Diabetes, prostate cancer screening and risk of low- and high-grade prostate cancer: an 11 year historical population follow-up study of more than 1 million men.
Diabetologia, 2016. 59(8): p. 1683-91.
Dankner R, Boffetta P, Keinan-Boker L, Balicer RD, Berlin A, Olmer L, Murad H, Silverman B, Hoshen M, Freedman LS.
Aims/Hypothesis: An inverse association has consistently been shown between diabetes and prostate cancer incidence. We investigated whether lower prostate cancer incidence among men with diabetes is attributable to lower detection due to prostate cancer screening patterns.
Methods: We studied a population-based historical cohort of 1,034,074 Israeli men aged 21-90 years, without a previous history of cancer. The cohort was followed-up from 2002 to 2012, according to diabetes morbidity, for frequency of prostate-specific antigen (PSA) testing, mean PSA values and detection of prostate cancer, after adjustment for age, ethnic origin, socioeconomic status and PSA testing.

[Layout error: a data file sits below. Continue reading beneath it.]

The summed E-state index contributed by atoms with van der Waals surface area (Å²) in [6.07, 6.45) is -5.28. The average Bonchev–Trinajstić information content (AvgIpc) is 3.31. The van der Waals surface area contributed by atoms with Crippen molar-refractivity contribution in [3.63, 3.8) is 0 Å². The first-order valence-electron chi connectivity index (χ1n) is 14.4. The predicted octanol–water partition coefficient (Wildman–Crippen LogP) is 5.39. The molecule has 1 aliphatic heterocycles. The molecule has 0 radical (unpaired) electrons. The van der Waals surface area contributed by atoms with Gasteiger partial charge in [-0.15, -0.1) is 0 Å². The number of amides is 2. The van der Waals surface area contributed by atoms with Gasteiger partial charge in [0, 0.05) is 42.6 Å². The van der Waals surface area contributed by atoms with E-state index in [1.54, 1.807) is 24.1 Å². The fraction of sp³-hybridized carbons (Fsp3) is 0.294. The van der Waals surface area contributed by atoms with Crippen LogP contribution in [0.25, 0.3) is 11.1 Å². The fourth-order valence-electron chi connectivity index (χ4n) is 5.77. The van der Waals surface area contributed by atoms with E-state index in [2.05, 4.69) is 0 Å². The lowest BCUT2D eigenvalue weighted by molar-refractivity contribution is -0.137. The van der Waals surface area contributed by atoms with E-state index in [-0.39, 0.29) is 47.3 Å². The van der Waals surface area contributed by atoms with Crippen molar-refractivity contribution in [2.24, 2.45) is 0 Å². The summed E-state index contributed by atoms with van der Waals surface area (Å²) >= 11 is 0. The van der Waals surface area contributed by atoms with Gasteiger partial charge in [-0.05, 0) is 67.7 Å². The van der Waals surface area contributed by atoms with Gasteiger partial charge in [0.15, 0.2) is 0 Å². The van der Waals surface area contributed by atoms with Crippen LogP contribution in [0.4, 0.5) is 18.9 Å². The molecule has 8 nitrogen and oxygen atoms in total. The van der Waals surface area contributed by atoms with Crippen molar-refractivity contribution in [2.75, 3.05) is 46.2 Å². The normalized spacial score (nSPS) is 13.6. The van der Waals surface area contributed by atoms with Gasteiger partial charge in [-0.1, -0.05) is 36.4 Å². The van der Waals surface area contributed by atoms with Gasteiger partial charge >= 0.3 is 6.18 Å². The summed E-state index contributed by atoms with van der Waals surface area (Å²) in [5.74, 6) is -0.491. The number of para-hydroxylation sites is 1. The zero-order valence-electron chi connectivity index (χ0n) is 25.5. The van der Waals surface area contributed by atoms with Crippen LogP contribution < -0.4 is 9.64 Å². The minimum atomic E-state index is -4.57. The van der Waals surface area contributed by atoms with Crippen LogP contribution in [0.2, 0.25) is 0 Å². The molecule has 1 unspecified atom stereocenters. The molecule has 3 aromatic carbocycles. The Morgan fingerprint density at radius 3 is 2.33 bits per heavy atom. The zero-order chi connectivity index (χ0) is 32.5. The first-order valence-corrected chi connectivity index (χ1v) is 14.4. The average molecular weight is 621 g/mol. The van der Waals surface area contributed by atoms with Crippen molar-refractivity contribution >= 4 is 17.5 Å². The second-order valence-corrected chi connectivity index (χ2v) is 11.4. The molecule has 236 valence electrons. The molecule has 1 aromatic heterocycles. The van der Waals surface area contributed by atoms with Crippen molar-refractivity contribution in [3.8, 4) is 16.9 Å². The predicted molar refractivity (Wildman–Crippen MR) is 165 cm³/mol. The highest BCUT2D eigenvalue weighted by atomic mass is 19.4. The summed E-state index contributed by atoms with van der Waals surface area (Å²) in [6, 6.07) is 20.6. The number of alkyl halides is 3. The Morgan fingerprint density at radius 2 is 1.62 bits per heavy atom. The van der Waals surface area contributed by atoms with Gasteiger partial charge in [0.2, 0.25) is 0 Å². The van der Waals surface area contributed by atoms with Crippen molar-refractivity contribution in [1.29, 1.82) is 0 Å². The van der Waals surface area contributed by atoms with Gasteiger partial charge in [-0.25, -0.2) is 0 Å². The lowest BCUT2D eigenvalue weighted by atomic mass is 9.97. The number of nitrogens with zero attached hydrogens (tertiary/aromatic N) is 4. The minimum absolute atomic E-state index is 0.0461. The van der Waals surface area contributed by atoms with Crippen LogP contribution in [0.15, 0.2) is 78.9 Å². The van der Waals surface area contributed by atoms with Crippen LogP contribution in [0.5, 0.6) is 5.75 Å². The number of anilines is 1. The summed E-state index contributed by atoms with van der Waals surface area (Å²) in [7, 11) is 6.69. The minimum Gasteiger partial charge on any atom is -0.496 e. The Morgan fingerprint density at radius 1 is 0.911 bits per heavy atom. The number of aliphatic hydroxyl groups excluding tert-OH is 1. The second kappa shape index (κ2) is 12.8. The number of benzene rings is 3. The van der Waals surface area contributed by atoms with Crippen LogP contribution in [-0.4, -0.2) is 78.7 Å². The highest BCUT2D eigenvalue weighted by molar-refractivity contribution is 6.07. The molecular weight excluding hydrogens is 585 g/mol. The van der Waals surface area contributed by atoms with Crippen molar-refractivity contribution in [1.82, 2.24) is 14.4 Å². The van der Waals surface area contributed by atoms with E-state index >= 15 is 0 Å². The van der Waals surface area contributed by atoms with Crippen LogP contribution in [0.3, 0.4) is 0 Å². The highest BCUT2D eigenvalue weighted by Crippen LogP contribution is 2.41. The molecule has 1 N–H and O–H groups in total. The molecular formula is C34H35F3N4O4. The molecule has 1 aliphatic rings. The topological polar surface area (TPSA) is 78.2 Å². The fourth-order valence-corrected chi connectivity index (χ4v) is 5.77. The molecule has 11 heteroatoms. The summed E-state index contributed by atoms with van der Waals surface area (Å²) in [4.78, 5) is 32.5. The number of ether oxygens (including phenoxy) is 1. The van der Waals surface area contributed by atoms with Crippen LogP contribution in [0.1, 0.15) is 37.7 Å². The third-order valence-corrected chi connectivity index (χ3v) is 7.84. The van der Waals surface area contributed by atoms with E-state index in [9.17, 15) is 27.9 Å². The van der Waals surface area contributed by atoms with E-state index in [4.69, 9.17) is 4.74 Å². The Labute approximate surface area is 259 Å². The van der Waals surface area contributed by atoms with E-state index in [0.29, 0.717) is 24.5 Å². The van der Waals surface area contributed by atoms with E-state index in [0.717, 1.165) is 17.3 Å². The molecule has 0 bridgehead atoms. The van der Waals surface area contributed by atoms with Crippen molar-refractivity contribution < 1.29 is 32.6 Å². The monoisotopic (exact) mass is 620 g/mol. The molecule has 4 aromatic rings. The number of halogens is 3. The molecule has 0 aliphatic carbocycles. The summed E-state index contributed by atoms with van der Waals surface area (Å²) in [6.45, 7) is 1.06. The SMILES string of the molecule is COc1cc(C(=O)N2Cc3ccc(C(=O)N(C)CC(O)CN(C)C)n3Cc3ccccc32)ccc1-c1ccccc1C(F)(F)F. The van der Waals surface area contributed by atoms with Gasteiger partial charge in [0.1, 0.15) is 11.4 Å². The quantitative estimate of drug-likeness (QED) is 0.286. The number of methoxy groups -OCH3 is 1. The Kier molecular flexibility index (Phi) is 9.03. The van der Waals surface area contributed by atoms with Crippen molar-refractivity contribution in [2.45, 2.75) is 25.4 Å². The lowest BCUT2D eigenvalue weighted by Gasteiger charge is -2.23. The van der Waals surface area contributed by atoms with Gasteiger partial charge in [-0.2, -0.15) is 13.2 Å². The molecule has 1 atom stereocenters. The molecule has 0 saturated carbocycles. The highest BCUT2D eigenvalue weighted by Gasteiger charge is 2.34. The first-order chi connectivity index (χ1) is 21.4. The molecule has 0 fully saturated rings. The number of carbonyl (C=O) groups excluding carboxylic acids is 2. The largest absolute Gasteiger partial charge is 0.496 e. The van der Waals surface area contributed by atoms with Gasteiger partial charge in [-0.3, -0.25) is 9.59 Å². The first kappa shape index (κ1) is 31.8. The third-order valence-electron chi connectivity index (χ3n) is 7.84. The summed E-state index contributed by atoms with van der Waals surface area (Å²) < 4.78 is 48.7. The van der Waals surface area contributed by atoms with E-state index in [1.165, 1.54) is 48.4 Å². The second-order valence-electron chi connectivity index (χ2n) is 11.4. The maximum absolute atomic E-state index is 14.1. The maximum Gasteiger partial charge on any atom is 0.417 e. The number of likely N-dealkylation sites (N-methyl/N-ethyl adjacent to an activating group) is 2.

Results: In January 2002, 74,756 men had prevalent diabetes. During the 11 year follow-up, 765,483 (74%) remained diabetes-free and 193,835 developed diabetes. Approximately 10% more PSA screening was performed in men with than without diabetes, but the rate of PSA positivity (>4 μg/l) was 20% lower in men with diabetes. PSA values were already significantly lower in men who developed diabetes than in those who did not, 3 years before diabetes diagnosis. Reduced prostate cancer risk was observed among men with incident diabetes only for low-moderate grade tumours (Gleason score 2-6: adjusted HR 0.83; 95% CI 0.77, 0.89). No association was observed for high-grade tumours (Gleason score 7-10: HR 0.99; 95% CI 0.88, 1.11).
Conclusions: Our findings suggest that diabetes comorbidity is a factor to be considered in prostate cancer screening strategies, and specifically in the interpretation of PSA levels. Furthermore, our demonstration of reduced incidence of low-moderate grade but not high-grade prostate cancer tumours among men with diabetes supports the possibility that low PSA levels, rather than lower tumour risk, explains the observed reduced incidence of prostate cancer in men with diabetes.